It’s so rare for a film to honestly evoke or replicate the experience of falling in love and even more unusual for it to chronicle, heartbreakingly, what happens if that relationship goes awry. Delightfully, (500) Days of Summer is one of those extraordinarily uncommon gems.

From the beginning, the film explains it is not a love story, “it’s a story about love,” one that promises to enrapture audiences, and I’d be willing to bet picks up one of those spiffy new Top 10 Best Picture Oscar nods during award season.

Zooey Deschanel and Joseph Gordon-Levitt star as Summer and Tom, co-workers at a greeting card company who embark on a relationship despite Summer’s aversion to commitment. The film carries the audience back and forth in a non-linear zigzag across the transom of their relationship.

Using cinematic styles varying from 1950s educational films to the French new wave, and including a glorious full-out dance number, Patrick Swayze’s “She’s Like the Wind,” and the most ingenious split screen in recent memory (sorry, “24”), (500) Days unravels as it leaps back and forth through time.

Writer Michael Weber explains that he and writing partner Scott Neustadter wanted the script to unfold with a disjointed trajectory because “that’s how we remember relationships. No one remembers them in a linear way. You walk down the street, you see something and it reminds you of an ex-girlfriend and you remember the good times and the bad times.”

Neustadter bravely admits that the script is based entirely on his past, incredibly painful, experiences with one ex-girlfriend. While he says the script began as “an extended diary entry,” it soon became a remedy for his love sickness.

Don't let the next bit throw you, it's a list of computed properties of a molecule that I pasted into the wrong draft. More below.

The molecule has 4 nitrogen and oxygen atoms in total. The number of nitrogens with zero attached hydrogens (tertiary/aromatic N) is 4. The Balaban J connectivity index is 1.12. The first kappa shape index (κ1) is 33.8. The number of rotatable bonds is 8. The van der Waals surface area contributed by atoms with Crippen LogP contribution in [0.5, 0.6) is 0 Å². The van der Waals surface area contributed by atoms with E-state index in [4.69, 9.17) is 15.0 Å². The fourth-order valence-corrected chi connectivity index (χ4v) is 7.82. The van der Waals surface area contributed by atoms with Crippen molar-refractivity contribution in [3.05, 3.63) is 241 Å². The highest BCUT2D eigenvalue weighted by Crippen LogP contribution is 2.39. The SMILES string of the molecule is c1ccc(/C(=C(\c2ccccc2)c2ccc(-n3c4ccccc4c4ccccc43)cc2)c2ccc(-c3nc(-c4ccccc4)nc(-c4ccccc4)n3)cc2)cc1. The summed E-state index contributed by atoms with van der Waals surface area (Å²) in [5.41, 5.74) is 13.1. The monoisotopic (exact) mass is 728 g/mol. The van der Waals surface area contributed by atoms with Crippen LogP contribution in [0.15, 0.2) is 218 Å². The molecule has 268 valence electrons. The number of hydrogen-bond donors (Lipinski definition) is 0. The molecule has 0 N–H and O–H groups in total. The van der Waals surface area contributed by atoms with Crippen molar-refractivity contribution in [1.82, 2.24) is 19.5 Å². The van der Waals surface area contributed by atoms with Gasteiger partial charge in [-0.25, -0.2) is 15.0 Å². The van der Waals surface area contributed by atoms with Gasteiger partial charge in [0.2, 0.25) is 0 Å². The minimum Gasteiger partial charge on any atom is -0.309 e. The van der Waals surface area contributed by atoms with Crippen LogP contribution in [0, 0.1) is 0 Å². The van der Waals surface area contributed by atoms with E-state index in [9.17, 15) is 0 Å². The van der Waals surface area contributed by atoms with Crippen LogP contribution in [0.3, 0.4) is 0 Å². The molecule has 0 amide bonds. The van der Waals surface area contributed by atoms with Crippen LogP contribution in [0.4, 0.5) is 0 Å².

He was looking for a cinematic salve, something to anoint his wounds, and all he could turn to were classics like Annie Hall, so he and Weber decided to make the film they couldn’t find amongst their contemporaries, one about “the fog of a relationship,” Weber says. “It’s two people together who are not necessarily remembering or experiencing things the same way.”

First-time director Marc Webb, whose previous work was primarily music videos, jumped at the chance to be involved in a “new garde”of romantic comedies.

“I felt like there hadn’t been a movie about love that was accessible and truthful in a while,” Webb contends. “We tried to create something timeless and story book-y.”

Webb understood a large part of the film’s success was entirely reliant on his stars and that he couldn’t cast actors based on their individual performance; he had to “cast a dynamic.”

“When I met with Joe,” Webb recalls, “I asked who he thought could play Summer. He said, ‘There’s this person and that person’ and then he [said], ‘But really the only person who should play her is Zooey,’ and he had this look in his eyes and I was like, ‘Roll camera!’ It was perfect. Beguiling!”

Gordon-Levitt and Deschanel have been friends for almost a decade and previously starred together in 2001’s Manic. They agree their personal history made for tangible screen chemistry, and both say they’re thrilled to be part of a film that is both effervescently romantic but still brutally realistic.

“When Mark and I spoke,” Gordon-Levitt begins, “it became really clear that he was interested in telling an honest and genuine story about human beings.”

He says everyone involved was hoping to do more than crank out another formulaic genre flick; they wanted to make a movie, which acknowledges that “love is complicated and hilarious and sad and beautiful.”

“It was one of those movies,” Deschanel says, her massive blue eyes sparkling, “[that’s] really rare, where you’re having such a good time making it. From the beginning, it had this special glow about it. It felt magical.”

(500) Days of Summer releases in select theaters July 17.